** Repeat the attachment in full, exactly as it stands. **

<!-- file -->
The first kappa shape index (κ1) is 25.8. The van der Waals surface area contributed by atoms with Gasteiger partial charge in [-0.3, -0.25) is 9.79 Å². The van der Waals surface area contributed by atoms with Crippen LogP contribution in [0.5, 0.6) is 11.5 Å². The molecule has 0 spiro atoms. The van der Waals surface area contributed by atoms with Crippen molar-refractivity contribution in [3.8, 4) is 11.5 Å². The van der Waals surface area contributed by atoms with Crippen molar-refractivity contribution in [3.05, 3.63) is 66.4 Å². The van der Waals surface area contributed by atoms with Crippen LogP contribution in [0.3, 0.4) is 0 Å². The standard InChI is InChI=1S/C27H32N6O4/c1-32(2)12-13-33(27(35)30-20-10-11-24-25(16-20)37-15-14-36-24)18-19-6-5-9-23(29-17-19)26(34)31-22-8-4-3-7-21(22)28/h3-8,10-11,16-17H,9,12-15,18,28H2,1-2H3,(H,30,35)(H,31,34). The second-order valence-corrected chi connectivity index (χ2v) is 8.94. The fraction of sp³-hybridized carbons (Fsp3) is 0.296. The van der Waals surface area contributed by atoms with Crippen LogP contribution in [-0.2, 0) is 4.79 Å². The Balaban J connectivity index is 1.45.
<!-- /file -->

The first kappa shape index (κ1) is 25.8. The van der Waals surface area contributed by atoms with Gasteiger partial charge in [-0.3, -0.25) is 9.79 Å². The van der Waals surface area contributed by atoms with Crippen LogP contribution in [0.5, 0.6) is 11.5 Å². The molecule has 0 spiro atoms. The van der Waals surface area contributed by atoms with Crippen molar-refractivity contribution in [3.8, 4) is 11.5 Å². The van der Waals surface area contributed by atoms with Crippen molar-refractivity contribution in [3.05, 3.63) is 66.4 Å². The van der Waals surface area contributed by atoms with Crippen LogP contribution in [0.3, 0.4) is 0 Å². The standard InChI is InChI=1S/C27H32N6O4/c1-32(2)12-13-33(27(35)30-20-10-11-24-25(16-20)37-15-14-36-24)18-19-6-5-9-23(29-17-19)26(34)31-22-8-4-3-7-21(22)28/h3-8,10-11,16-17H,9,12-15,18,28H2,1-2H3,(H,30,35)(H,31,34). The second-order valence-corrected chi connectivity index (χ2v) is 8.94. The fraction of sp³-hybridized carbons (Fsp3) is 0.296. The van der Waals surface area contributed by atoms with Crippen LogP contribution in [-0.2, 0) is 4.79 Å². The Balaban J connectivity index is 1.45.